A week of change and anticipation… Elizabethton City Schools make change to feeding program

Published 1:10 am Tuesday, April 7, 2020

As a new week began, so did changes to the current Elizabethton City Schools feeding program that has been going on since schools were suspended due to the COVID-19 pandemic.
Students now will be able to pick meals two days a week instead of on a daily basis as on Mondays from 11:30 to 12:30 pm students will be provided with a hot meal for Monday and breakfast and lunch for Tuesday.
On Wednesday from 11:30 to 12:30 pm, students will receive a hot meal for Wednesday and meals for Thursday and Friday.
The move was necessary to help meet the mandate of Governor Bill Lee for Tennesseans and local officials who are trying to prevent the spread of the virus with Stay at Home directives.
“The transition to a two-day feeding program was a difficult decision because we wanted to preserve the feeding program as long as we could,” said Director of Schools Dr. Corey Gardenhour. “Feeding two days a week promotes social distancing and reflects Mayor Barnett and City Manager Estes’s guidance on staying home.
“We want to bring our students, families and our employees out the least amount possible.”
According to Dr. Gardenhour, the school system prepared and served 3,033 meals last week at three of the systems elementary schools.
There is a lot of anticipation going on this week all across the state as the State Board of Education announced that the Board will convene a special called electronic meeting April 9th at 2:00 PM CDT to enact emergency rules governing K-12 graduation requirements for Tennessee’s high school seniors in response to the ongoing COVID-19 public health crisis.
No one is for sure exactly what to expect going forward and Thursday’s meeting may go a long way in deciding if school will resume for the current spring semester as all decisions in regard to whether schools will remain closed lie at the state level.
Dr. Gardenhour was asked if he had any insight into what could be the possible outcome.
“The decision about the spring semester are being made at the state level. A few things are working against students returning to school for this year. Mainly the increased restrictions on social distancing and an increasing number of people being affected by the virus,” Gardenhour said.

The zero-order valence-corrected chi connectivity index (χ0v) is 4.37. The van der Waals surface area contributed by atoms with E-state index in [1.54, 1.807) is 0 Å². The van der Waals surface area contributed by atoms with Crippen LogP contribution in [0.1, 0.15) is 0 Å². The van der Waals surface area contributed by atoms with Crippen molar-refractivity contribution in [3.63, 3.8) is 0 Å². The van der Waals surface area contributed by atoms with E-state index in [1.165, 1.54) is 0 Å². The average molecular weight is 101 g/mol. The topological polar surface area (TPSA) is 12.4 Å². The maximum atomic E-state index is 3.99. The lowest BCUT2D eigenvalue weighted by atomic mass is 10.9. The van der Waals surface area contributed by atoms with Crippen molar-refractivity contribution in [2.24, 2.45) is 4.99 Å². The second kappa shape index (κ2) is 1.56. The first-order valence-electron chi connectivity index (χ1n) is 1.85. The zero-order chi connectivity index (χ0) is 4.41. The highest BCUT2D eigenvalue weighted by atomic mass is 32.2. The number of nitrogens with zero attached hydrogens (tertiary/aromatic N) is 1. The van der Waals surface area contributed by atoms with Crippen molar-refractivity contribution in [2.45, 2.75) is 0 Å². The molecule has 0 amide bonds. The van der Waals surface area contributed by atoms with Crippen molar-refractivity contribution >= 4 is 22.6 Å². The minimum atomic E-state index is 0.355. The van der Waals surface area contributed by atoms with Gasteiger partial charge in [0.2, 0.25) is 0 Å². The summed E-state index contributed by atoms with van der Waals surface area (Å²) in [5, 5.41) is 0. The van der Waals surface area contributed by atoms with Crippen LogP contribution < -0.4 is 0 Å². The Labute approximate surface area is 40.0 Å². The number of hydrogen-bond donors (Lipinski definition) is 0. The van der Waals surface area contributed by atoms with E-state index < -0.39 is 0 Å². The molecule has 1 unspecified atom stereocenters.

“I would like nothing more than to return to school safely because we had beat this virus this year. I think many folks out there would agree. It has put a halt for now on many events and traditions we hold dear in our community.
“With that being said, we are preparing now for what happens next month. We are taking guidance from TNDOE to try to make critical decisions on a daily basis,” Gardenhour continued.
The school director was also asked if plans are being made should the pandemic extend into a new school year.
“Looking forward to Fall 2020, it is not out of the realm of possibility that we may have a resurgence of COVID 19 (or a derivative) during the traditional cold and flu season with another break from school,” stated Dr. Gardenhour. “We are preparing to move more instruction online if need be.
“I have assembled a team from the central office who will be working on resources and services for families so we can create the best learning environment possible for staff, students, and families.”
With the school’s spring break observed the last week of March and students now diving deep into the materials provided to them by their teachers, Dr. Gardenhour was asked to give a review of how he felt the students and teachers have been responding to doing work from home.
“We have had a positive reaction to our distance learning programs so far,” Dr. Gardenhour commented. “Our teachers have been finding new ways to reach out to students because they truly miss all of them.
“Parents have stepped up to provide many resources to help students stay in contact with teachers. Many parents are taking the time to enrich students during this time.
“I have talked with parents who are baking bread, doing art/ science projects, reading, and keeping students on a regimented schedule. This will help when our students return to a regular schedule. Although students are home, many are exercising and doing chores to keep their homes clean and disinfected.”
As with many all over the world, the COVID-19 pandemic has brought on challenges in all phases of life. No one knows what to expect next and many are having to adapt to changes in their jobs while many are facing losing their jobs as a result of the pandemic.
Being a school director has also presented many new challenges that never have been faced during the modern history of America.
Dr. Gardenhour was asked how COVID-19 has impacted his leadership over the Elizabethton City Schools during this time.
“COVID 19 has been a learning experience,” Dr. Gardenhour said. “I am thankful for a dedicated and supportive faculty and staff during this event.
“I have spent a vast amount of time trying to keep up with changing trends while trying to weed out the noise. In the past few weeks, I have felt overwhelmed at times, but this is getting better because our students are doing well and teachers are working so hard to make this work for our community.
“Professionally, I have been going into the office every day to keep the school system moving forward,” continued Dr. Gardenhour. “I have been working to coordinate services and remain focused on our mission to improve learning for students. We were fortunate to have a plan early.
“We tried to keep it simple and hone our message around what was important. That was the safety and security of our students and faculty. I have loved seeing our families at meal delivery. I will always remember the bravery of our staff and the appreciation of our community.”

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